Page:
One of the missions of the Financial Assistance Division at OSDBU is to help your company grow and prosper so you can compete for larger contracts. It is always a good time to perform a financial check-up to make sure your company's financial engine is fine tuned and ready for lending and/or bonding assistance.
Therefore here are some financial tools to help you get started.
No matter the size of the business, every entrepreneur knows that "cash is king." Managing your cash flow can make the difference between success and failure. The Small Business Administration (SBA) provides some good tips on this topic. Good cash management is simple. It involves:
- Knowing when, where, and how your cash needs will occur.
- Knowing the best sources for meeting additional cash needs.
- Being prepared to meet these needs when they occur, by keeping good relationships with bankers and other creditors.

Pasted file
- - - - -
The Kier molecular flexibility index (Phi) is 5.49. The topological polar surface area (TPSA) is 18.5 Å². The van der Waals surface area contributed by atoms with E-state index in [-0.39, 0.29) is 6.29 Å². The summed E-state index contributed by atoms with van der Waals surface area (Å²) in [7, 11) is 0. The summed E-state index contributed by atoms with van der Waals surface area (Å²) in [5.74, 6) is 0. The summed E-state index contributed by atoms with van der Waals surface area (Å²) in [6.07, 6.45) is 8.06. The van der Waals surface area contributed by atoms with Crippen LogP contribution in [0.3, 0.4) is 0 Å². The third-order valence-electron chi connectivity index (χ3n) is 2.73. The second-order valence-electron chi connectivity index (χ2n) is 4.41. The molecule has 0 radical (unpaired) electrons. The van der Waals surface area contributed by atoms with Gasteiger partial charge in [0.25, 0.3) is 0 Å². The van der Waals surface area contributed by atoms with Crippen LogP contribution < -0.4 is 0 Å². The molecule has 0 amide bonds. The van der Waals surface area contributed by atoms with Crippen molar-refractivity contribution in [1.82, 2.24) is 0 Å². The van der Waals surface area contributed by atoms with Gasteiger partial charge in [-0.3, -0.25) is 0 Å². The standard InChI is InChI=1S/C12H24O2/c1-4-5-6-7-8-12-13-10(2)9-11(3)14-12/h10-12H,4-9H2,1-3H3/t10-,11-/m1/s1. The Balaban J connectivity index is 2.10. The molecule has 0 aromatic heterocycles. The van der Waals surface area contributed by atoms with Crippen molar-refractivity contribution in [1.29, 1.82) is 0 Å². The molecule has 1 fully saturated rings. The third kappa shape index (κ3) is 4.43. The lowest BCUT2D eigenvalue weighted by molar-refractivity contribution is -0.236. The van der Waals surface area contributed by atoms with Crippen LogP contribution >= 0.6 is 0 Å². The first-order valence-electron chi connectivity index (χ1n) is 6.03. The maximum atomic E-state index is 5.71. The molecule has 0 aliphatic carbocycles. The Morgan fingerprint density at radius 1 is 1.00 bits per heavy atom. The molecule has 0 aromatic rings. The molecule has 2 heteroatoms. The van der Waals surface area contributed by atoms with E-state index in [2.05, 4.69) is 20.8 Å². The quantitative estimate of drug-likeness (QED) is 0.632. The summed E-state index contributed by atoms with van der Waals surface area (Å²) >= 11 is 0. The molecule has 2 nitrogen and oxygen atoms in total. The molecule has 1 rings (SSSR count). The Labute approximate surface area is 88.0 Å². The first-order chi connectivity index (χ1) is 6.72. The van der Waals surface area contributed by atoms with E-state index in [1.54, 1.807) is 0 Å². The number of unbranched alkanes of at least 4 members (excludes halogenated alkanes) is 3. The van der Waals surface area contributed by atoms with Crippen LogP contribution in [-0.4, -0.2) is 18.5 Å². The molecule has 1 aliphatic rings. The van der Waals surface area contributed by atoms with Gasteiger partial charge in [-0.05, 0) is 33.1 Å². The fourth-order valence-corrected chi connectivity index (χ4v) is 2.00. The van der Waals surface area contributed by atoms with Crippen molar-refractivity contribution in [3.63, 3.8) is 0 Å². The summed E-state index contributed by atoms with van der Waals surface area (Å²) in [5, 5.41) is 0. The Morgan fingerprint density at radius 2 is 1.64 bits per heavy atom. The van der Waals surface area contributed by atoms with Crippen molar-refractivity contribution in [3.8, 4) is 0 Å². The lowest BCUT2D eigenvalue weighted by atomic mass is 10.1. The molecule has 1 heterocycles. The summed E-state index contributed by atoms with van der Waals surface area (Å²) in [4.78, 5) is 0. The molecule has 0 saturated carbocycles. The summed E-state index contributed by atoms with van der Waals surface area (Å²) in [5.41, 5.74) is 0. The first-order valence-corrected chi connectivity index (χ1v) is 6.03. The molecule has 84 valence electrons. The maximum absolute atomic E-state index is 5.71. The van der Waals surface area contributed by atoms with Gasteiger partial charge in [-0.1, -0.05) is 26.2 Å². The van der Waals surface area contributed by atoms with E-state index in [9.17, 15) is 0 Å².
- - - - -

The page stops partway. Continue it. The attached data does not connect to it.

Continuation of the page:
- The starting point for good cash flow management is developing a cash flow projection. Smart business owners know how to develop both short-term (weekly, monthly) cash flow projections to help them manage daily cash, and long-term (annual, 3-5 year) cash flow projections to help them develop the necessary capital strategy to meet their business needs. They also prepare and use historical cash flow statements to understand how they used money in the past.
For additional information, visit the SBA's Cash Management page.
|Preparing Your Cash Flow Statement
Source: SBA's Women's Economic Self-Sufficiency Team, Albuquerque, NM, and Online Women's Business Center, 8/97.
The cash flow statement is used to analyze the cash inflows and outflows (where the money went) during a designated time period. There are three major components of cash flow: operations, investing and financing.
If you regularly do a monthly profit and loss statement, you will be aware that there are certain items which may not affect your profit and loss statement for some time, such as:
- Substantial increase in inventory purchases;
- Increase in accounts receivable (money owed to you by customers);
- Reduction of credit by suppliers;
- Purchase of equipment;
- Unrecognized obsolescence of inventory (stale items);